Reconstructing Sociolinguistic Variation in the Russian Language Empire
How do you reconstruct a language that is no longer spoken when there are few documentation records? Lenore Grenoble illustrates how mapping sociolinguistic context plays an important role in this kind of work.
Lenore Grenoble at MultiLing (Photo: UiO)
May 10th, visiting scholar Lenore Grenoble (University of Chicago, USA) held her guest lecture Reconstructing Sociolinguistic Variation in the Russian Language Empire: Multilingualism and Non-standard Russian Contact Varieties, at MultiLing.
Historical reconstruction of a language
Grenoble presents two problems. The first of the two is the need for a social context approach to historical reconstruction of a language. She argues that linguistic research today shows that sociolinguistic variation and language contact is the norm. The goal for a socially anchored approach to historical linguistics, Grenoble argues, is thus to reconstruct not only which features actually existed in a language when it was robustly spoken, but which subsets of the population used it, and its role as social interaction. Secondly, Grenoble illustrates some of the challenges and possibilities in reconstructing the rich variation of multilingual settings from records that do not document it. She uses examples from two contact varieties of Russian, Chinese-Pidgin Russian (CPR) and Odessan Russian (OdR), which both lack solid linguistic documentation.
Chinese-Pidgin Russian and Odessan Russian
CPR emerged in the 18th century from trade contacts on the Chinese-Russian border. OdR is a dialect spoken in Ukraine beginning around 1880 until the 1970s, when most of its speakers emigrated. As a major seaport, Odessa was the hub of social and economic activity and multilingualism: OdR grew out of intensive language contact (it exhibits substrate influences from Yiddish, Ukrainian, and Polish, as well as lexical borrowing from other languages, including French, Greek, and Turkish). Today, a representation of the language appears in film and TV, as well as in social interaction, where it is often used to index a certain type of character. By and large, the dialect is regarded as “low class”. Grenoble tells that it is very clear, when speaking to the informants, that the OdR-dialect invokes a unique association with the city's culture and people. Odessan Russian indexes identity.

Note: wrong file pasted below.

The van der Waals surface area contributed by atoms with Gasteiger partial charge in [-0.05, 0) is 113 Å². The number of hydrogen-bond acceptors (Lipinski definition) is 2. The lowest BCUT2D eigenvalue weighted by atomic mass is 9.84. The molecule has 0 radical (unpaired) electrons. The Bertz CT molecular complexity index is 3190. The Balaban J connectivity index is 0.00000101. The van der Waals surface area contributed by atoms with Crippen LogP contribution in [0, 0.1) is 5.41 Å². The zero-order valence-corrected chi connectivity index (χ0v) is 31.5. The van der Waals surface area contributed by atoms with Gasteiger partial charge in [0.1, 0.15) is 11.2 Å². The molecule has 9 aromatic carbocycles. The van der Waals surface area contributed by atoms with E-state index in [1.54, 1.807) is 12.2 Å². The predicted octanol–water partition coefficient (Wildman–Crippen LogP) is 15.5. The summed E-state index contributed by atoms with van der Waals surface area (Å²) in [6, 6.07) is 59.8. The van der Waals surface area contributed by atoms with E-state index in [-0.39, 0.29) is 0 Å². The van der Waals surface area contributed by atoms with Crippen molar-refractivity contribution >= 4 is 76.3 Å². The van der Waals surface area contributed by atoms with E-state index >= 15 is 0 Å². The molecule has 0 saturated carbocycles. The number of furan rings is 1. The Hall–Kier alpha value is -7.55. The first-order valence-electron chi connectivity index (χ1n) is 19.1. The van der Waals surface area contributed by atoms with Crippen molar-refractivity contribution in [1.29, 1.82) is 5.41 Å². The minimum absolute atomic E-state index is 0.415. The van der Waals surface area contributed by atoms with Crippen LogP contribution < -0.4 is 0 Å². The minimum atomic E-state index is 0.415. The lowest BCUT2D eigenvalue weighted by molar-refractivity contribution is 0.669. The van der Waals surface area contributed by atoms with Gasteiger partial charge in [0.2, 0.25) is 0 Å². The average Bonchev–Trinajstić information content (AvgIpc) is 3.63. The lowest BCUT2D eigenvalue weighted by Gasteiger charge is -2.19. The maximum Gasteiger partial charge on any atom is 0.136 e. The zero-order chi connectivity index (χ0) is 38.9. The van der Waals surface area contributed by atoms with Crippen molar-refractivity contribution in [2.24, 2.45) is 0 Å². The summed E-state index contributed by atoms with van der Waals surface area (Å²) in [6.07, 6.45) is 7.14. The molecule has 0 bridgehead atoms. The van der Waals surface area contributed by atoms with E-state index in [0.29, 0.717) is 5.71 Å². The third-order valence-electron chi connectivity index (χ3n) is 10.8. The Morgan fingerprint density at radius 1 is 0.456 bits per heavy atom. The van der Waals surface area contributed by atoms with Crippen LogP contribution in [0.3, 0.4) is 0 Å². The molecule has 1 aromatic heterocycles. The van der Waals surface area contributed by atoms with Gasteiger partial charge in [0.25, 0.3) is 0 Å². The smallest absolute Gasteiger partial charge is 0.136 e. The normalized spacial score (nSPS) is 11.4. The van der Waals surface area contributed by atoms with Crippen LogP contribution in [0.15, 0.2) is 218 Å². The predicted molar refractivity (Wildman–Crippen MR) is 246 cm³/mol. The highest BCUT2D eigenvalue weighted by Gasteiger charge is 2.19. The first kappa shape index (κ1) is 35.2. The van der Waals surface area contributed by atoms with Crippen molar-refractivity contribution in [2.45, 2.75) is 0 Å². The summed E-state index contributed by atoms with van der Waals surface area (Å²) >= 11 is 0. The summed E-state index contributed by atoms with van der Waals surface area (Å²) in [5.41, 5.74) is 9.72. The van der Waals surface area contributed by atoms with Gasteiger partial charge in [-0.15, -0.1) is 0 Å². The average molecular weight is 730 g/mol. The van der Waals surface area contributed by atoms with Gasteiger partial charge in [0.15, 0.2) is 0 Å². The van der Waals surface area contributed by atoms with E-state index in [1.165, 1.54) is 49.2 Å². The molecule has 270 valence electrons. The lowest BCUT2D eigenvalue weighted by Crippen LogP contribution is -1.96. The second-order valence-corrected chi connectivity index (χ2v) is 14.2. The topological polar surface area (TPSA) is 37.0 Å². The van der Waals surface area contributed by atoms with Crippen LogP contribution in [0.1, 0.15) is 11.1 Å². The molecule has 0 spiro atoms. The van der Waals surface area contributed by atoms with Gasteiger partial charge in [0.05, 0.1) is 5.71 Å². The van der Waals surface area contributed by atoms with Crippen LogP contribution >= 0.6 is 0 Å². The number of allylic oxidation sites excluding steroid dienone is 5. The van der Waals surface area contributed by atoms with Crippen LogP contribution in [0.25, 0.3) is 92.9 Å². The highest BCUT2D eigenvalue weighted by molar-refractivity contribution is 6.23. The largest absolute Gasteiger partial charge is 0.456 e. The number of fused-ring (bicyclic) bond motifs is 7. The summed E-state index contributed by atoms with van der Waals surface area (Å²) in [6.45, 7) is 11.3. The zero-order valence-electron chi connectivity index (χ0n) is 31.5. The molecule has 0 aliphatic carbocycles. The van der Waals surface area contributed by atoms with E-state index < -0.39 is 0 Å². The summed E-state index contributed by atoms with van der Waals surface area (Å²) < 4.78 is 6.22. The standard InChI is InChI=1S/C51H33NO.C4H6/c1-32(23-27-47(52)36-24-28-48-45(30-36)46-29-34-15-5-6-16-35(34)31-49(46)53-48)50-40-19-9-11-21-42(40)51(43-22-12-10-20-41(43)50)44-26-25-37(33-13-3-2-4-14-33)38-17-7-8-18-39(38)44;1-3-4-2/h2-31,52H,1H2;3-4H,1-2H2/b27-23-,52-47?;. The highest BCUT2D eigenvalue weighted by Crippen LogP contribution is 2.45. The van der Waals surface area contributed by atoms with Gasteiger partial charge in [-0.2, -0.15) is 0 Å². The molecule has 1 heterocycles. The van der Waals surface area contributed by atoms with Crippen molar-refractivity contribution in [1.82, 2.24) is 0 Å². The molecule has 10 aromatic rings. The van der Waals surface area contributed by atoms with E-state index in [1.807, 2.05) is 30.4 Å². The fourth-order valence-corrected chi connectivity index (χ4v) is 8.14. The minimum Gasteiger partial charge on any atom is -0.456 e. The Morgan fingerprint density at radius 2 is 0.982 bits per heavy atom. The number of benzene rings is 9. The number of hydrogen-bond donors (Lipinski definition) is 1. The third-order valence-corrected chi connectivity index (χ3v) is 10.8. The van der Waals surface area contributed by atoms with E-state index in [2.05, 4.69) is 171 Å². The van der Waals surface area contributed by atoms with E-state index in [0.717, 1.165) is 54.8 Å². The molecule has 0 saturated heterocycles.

Low status and lack of documentation
OdR was most prevalent among Odessan Jews, particularly those living in the poor neighborhood Moldavanka. However, Moldavanka was not just the home of poor Jews, but the poor of every ethnic group in Odessa by the 1880s. In addition to the strong, institutionalized reinforcement of standard Russian, OdR-dialect being regarded as low status might be one of the reasons for the lack of documentation of the language.
Reconstructing a system of social networks
Grenoble asks how we can reconstruct the rich variation of multilingual settings when we have no records to document it? She presents how the patchwork of existing data made it possible to reconstruct a system of social networks. This analysis relies on historical accounts of population dynamics in Odessa, a dictionary documenting Odessan “errors” in spoken Russian, fiction written by Jewish writers in Odessa whose writings (attempt to) mimic speech, and fieldwork with the remaining speakers (now living in Brighton Beach, NY). This shows that it is possible to reconstruct a no longer spoken language even though there are few documenting records.